Even though Italians are no strangers to political instability the weekend endorsement of the maverick populist Five Star Movement, led by 31-year-old Luigi De Maio, seems a desperate step into the unknown.
The party has no experience of government and has insisted that it will not support establishment parties. The result may turn the adage — “better the devil you know than the devil you don’t know” — on its head as a strongly-tipped alternative was a coalition of the right and the far right with the discredited Silvio Berlusconi, debarred from office over tax fraud, as the chief puppet master. Back to the future in a most unattractive way as it were.
The Five Star victory is seen by observers as the “nightmare” option because of the party’s inexperience but the take-home lesson is the continuing decimation of Europe’s moderate, left-of-centre parties. The Democratic Party (PD) humiliation was such that its leader, former prime minister Matteo Renzi, has already indicated his intention to resign.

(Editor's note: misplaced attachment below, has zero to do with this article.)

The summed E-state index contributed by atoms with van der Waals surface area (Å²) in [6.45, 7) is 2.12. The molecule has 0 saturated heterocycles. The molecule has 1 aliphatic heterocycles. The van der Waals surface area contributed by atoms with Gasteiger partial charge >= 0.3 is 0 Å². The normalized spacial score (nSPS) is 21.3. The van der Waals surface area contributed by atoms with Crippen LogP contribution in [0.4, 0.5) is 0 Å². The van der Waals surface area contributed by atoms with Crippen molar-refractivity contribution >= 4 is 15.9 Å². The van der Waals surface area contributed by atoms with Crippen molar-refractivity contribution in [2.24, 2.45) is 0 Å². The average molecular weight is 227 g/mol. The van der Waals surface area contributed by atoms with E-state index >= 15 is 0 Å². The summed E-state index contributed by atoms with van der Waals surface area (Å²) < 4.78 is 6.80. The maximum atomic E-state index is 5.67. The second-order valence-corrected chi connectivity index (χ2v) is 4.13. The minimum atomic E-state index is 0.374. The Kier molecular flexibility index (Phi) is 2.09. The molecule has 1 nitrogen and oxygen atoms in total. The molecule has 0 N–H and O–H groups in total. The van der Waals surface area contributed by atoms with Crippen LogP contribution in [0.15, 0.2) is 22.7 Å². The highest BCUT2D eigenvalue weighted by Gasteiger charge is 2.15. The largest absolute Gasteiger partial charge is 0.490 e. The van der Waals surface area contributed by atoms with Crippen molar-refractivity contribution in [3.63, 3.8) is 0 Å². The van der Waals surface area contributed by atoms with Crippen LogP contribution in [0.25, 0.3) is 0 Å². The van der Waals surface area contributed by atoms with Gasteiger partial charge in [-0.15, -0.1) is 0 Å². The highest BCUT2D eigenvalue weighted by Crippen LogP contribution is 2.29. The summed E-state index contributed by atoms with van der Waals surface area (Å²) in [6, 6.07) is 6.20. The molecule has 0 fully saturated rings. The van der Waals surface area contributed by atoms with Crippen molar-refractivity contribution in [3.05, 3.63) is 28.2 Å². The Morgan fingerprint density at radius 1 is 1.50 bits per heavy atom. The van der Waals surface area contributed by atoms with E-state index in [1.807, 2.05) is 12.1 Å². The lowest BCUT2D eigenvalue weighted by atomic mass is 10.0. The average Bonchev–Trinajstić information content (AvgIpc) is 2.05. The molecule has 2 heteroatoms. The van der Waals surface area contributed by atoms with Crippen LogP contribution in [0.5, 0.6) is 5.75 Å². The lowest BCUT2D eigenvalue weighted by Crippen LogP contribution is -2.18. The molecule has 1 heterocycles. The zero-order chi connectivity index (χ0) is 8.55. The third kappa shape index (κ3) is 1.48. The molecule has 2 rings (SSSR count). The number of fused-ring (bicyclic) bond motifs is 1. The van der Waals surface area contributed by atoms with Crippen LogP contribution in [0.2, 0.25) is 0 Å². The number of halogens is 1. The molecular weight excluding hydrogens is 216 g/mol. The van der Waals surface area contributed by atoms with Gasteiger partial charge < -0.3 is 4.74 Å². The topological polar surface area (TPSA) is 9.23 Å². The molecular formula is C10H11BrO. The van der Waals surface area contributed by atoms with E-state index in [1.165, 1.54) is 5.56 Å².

This is a well-established trend and it is unlikely to pass Ireland by. The growing dissatisfaction driving it will have an impact on Irish elections. The wealth gap, the near impossibility of buying or even getting a home, changing work conditions and multinationals driving a horse and four through tax legislation all contribute to this new normal.
However, the failure of established parties to protect hard-won social and material advances is the primary issue.